The dominant position on the non-compete clause has changed in recent times. Prior to 1997, a non-competition clause had to be agreed in writing. This written agreement could be included not only in a written agreement between the employer and the worker, but also in a document containing the internal building rules (regulation). The latter scheme allowed the worker to be bound by a non-compete clause that he did not personally approve. The worker should be protected from odious non-competition clauses by the rules of procedure relating to the establishment of labour rules. It was consistent with this reasoning that non-competition obligations could also be considered to be the subject of a collective agreement: the provision was not considered purely personal, but only as additional procedural safeguards. This changed when the Employment Contracts Act entered the new Civil Code on 6 June 1996.  On this occasion, the legislation on non-competition clauses was reformulated, which excluded the possibility of addressing the problem of the non-competition clause in internal operating rules. According to the explanatory report of the 1996 Act, this amendment is intended to ensure that the worker personally agrees on possible restrictions on his future employment.  Since then, it has been held that non-competition agreements cannot be included in collective agreements either.  A collective agreement may entail special rights for workers, including the right to: .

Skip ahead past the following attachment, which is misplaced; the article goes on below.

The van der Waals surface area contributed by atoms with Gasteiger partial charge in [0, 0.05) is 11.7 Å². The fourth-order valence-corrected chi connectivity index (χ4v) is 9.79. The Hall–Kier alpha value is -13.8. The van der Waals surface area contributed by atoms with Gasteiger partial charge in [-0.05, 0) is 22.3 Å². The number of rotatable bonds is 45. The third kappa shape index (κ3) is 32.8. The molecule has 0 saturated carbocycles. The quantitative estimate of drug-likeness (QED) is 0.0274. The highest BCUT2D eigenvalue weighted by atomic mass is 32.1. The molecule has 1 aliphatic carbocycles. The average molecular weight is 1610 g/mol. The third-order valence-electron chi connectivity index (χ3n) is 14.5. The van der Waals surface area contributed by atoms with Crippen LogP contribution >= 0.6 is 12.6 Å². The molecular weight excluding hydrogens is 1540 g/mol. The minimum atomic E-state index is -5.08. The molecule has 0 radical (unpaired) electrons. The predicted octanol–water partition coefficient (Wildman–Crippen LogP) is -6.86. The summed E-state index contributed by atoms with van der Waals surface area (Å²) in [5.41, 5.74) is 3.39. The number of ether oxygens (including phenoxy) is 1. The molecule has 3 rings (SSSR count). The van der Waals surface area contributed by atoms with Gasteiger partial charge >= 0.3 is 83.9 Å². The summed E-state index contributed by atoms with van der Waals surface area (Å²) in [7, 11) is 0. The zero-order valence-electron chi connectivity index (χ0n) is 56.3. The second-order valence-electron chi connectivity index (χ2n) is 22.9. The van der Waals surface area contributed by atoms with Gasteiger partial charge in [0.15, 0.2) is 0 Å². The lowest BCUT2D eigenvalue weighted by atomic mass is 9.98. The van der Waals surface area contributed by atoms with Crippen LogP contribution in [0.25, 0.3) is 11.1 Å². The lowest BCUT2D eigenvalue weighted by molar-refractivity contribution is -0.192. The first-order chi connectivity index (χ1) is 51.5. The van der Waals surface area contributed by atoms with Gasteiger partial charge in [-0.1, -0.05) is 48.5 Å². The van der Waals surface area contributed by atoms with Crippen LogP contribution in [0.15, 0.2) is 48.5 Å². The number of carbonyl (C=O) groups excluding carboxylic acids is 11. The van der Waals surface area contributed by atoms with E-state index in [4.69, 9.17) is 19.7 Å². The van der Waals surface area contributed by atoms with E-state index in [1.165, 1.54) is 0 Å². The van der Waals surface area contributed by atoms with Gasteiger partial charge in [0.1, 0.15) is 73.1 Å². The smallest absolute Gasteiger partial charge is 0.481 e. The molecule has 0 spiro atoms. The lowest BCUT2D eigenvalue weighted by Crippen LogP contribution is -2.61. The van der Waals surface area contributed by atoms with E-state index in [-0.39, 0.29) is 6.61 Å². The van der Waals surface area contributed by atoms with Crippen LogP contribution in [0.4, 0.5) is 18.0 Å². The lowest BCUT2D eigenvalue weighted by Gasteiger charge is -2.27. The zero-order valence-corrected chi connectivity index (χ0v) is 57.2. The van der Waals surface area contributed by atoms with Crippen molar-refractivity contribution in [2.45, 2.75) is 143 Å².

However, collective agreements relating to pension plans are covered by separate laws, the Pensioen- in spaarfondsenwet, May 15, 1962 stb. 1962, 275 with subsequent modifications and the Wet verplichte deelneming in een bedrijfspensioenfonds, 17 March 1949, with subsequent modifications. . Collective agreements cannot take effect as such when notification has been made: Wet op de loonvorming (Wet op de loonvorming) Art. 4. As has already been said, in the post-war period, all collective agreements were standard agreements that did not allow for any exceptions. Today, the employer and the worker are generally free to agree on more favourable conditions for the worker.  This already leads to some flexibility at the personal level. But modern collective agreements go further.
The working conditions a card refer to a system in which the worker can choose between different working conditions. Paid leave can be exchanged for travel expenses, reduced weekly working hours for sabbaticals or child care, etc. This system can become quite complex and obscure the issue of more favourable provisions. While the Supreme Court recently ruled that the question of whether an individual contract is more favourable than the collective agreement must be decided on a regular basis pay-per-view agreements can only be judged as a whole. As a result, mandatory provisions generally have a binding effect on individual and collective parties. An exception in favour of collective agreements is that of the law on the mandatory three-quarters: legal provisions that can be derogated by collective agreements, but not by individual agreements. The concept of three-quarters of the law allows employment conditions to be adapted to the needs of a particular sector while guaranteeing the protection of individual workers (assuming that trade unions effectively protect workers). The text of the provision itself shows whether a provision is mandatory for three-quarters.